More than likely they will be happy to help and it never hurts to ask anyway.

Then that thing will get some fresh air and you will save a bit of money I might have to buy it.

Try to bring up the party in random conversation and people will probably offer whatever it is that they have so that you can use it.

If they don’t then they probably don’t have much or they are jerks.

Have It At A House

Then you can get pretty pricey really quick.

Especially when they charge per guest and then there’s this extra and that extra and oh, you have to pay for your every drink now too.

It’s just ridiculous.

It’s much simpler and cheaper to have it at home.

If your house isn’t big enough, ask a friend with a big house if you can host it there.

If you don’t have friends, ask your mother’s sister’s friend’s weird cousin’s cat if you can have it at his place.

Ask Guests To Contribute

When it comes to frugality the worst thing you can do when a guest asks if they can bring something, is to say ‘just yourself’

You can ask each couple or family to bring a dish of finger food or snacks.

People will not mind, and if you feel weird about it then call it a Potluck Party or BYOB ( bring your own booze)

With the economy in the state that it’s in, wanting to save money is honestly not that weird anymore.

DIY Things

Oh this where Pinterest comes in, it is the home of all things DIY and epic.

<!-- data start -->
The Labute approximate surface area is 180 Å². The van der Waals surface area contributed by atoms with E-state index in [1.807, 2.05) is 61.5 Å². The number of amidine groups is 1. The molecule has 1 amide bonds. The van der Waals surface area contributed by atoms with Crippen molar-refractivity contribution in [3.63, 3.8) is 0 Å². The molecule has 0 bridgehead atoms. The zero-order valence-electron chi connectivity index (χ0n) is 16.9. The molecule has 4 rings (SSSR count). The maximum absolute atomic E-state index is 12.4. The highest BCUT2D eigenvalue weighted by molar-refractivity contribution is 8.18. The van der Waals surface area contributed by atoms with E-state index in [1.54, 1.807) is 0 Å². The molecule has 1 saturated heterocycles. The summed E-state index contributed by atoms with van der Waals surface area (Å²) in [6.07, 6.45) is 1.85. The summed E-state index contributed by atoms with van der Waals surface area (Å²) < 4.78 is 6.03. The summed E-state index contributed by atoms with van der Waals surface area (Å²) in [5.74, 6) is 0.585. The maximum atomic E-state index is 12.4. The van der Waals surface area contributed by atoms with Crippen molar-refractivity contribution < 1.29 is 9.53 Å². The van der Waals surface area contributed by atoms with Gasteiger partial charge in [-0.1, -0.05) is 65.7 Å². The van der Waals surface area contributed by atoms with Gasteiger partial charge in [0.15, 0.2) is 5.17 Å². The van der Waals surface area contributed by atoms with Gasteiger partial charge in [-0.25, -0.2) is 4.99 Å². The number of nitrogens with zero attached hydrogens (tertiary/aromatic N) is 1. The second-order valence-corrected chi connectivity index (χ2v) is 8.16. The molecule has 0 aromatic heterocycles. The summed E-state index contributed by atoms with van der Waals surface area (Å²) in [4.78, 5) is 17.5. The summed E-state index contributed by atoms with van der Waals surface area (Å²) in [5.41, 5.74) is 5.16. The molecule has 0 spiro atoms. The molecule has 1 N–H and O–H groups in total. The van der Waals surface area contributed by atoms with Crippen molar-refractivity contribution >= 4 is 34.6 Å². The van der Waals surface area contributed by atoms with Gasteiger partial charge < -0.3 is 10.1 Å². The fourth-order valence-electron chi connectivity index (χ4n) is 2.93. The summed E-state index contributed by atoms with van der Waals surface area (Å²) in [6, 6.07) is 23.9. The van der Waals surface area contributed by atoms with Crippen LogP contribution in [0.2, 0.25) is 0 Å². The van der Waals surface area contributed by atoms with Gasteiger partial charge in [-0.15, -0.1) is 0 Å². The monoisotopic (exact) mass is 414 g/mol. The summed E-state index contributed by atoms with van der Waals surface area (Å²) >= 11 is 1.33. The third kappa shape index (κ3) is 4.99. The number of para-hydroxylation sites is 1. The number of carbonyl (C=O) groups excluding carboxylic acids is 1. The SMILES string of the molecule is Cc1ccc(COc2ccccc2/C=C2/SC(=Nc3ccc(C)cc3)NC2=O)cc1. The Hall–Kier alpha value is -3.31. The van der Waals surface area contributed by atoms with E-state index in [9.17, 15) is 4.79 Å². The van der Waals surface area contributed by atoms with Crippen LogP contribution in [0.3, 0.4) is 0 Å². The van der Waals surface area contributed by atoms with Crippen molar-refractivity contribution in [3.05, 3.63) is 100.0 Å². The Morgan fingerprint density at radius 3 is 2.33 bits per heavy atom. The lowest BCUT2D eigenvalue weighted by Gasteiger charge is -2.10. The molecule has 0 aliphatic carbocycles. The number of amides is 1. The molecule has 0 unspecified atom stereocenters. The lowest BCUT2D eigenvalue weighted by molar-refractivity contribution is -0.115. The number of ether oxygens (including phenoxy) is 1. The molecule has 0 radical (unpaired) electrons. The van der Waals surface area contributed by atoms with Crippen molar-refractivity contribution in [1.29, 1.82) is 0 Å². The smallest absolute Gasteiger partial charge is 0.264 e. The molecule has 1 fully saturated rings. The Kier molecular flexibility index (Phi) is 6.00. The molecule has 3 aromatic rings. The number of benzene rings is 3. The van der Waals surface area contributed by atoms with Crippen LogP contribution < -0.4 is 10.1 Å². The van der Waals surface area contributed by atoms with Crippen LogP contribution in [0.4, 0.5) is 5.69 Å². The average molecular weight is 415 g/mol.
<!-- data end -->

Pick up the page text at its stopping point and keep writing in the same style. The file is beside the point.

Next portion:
You can DIY almost anything these days.

Drinks, food, decor, photobooth props, you name it!

If you can spell it, you can probably DIY it.

Make sure that you plan ahead and make everything you need to make, way ahead of time though.

That way you can just focus on setup and food the day or two before.

Free or Cheap Entertainment

No one wants bored guests and sometimes you need something to break the ice so that people can start socializing amongst themselves.

Party Games are not just for kids and drunk college kids.

Depending on the weather you can do giant or lawn versions of regular games like Jenga, Twister, or Pick Up sticks.

Your guests will definitely get a kick out of those.

Photobooths are also a ton of fun, people just love taking pictures!

Get a few printable props, DIY an awesome backdrop and remember to create a hashtag for your party so that your guests can link up on social media.


  • June S.

    (How to throw a big party on a small budget) I do like all of these great suggestions on throwing a good but cheaper party. One thing that I do is buy a lot of the things I need for a party at Dollar Tree. You can save a bundle by shopping there.

  • Angela Saver

    Great tips for planning and staying on a small budget. I always price-check and buy in bulk to save. Borrowing items such as tables from family and friends is a big help too.

  • Rosie

    These are really great ideas!!! Especially if you are thinking enough ahead of time, you can save a bundle, you’ll be smiling from all those savings, and nobody will know you didn’t splurge!!!